The scenario is well known amongst criminal defense lawyers. A defendant arrives to retain legal services, having more than sufficient assets to hire counsel of choice. A deal is struck and a check is written. Counsel gears up, ready to use everything in his power to defend his client, then poof, the check bounces. Not for insufficient funds. Not because the defendant stops payment. Nope.
Because the government has obtained a restraining order freezing the defendant’s assets. It’s not for lack of money, the funds are all there. It’s because the government says “after the defendant is convicted, the money is ours and you can’t have it now or it won’t be there for us later.” The circularity of the problem is staggering.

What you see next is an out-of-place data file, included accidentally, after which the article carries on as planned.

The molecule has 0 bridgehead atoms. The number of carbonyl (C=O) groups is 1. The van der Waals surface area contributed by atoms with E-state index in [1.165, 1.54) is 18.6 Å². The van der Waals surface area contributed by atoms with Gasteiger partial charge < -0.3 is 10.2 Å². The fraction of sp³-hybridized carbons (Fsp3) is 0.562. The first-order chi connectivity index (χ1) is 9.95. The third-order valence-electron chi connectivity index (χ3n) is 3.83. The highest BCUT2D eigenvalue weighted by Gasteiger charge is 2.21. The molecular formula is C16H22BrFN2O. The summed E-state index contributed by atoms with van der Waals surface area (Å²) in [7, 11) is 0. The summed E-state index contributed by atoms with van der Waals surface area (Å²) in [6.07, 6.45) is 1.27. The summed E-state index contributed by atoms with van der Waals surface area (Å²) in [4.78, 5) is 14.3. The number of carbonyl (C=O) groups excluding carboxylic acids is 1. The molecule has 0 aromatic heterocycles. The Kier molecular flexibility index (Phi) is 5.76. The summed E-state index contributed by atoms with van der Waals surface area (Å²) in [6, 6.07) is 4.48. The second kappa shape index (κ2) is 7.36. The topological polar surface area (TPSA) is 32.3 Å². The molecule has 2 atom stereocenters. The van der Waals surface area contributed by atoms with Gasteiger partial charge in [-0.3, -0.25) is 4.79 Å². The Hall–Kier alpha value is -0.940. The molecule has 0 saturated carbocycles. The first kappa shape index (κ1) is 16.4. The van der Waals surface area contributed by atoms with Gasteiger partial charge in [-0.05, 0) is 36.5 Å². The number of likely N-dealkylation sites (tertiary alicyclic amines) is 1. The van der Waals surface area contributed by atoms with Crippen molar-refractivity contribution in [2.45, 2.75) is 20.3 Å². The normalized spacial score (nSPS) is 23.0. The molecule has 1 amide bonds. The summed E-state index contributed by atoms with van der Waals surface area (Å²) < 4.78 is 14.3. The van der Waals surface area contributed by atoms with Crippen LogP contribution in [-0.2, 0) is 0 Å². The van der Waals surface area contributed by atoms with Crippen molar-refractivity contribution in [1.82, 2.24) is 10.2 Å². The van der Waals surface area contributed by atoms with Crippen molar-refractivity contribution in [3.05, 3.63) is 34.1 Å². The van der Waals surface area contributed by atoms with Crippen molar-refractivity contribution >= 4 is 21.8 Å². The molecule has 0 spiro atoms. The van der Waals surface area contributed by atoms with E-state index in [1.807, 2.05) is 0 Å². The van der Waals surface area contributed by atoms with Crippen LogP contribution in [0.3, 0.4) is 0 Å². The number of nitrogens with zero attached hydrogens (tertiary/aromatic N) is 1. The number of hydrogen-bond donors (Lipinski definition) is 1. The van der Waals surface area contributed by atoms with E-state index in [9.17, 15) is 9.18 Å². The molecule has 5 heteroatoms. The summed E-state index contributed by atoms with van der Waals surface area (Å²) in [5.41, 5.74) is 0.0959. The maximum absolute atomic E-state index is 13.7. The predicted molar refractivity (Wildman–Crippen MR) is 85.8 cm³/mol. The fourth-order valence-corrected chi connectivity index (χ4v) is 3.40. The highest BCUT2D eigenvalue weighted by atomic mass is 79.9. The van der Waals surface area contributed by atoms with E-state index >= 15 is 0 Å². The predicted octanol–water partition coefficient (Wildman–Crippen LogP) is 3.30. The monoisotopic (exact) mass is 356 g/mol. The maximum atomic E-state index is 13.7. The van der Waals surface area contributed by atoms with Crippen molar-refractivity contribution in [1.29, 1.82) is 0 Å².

The American Bar Association has announced its submission of an amicus brief to the Supreme Court in Kaley v. United States, involving a pre-trial, ex parte freeze of a criminal defendant’s assets. The issue on cert is
Whether, when a post-indictment, ex parte restraining order freezes assets needed by a criminal defendant to retain counsel of choice, the Fifth and Sixth Amendments require a pre-trial, adversarial hearing at which the defendant may challenge the evidentiary support and legal theory of the underlying charges.
The ABA’s submission argues that the defendant is denied due process by being stripped of his assets, ex parte, and thus deprived of his right to counsel of choice. This forces the defendant’s lawyer to either proceed pro bono, or essentially enter into a contingency fee arrangement, where the return of the frozen assets depends on the outcome of the case. Contingency fees in criminal cases are flagrantly unethical.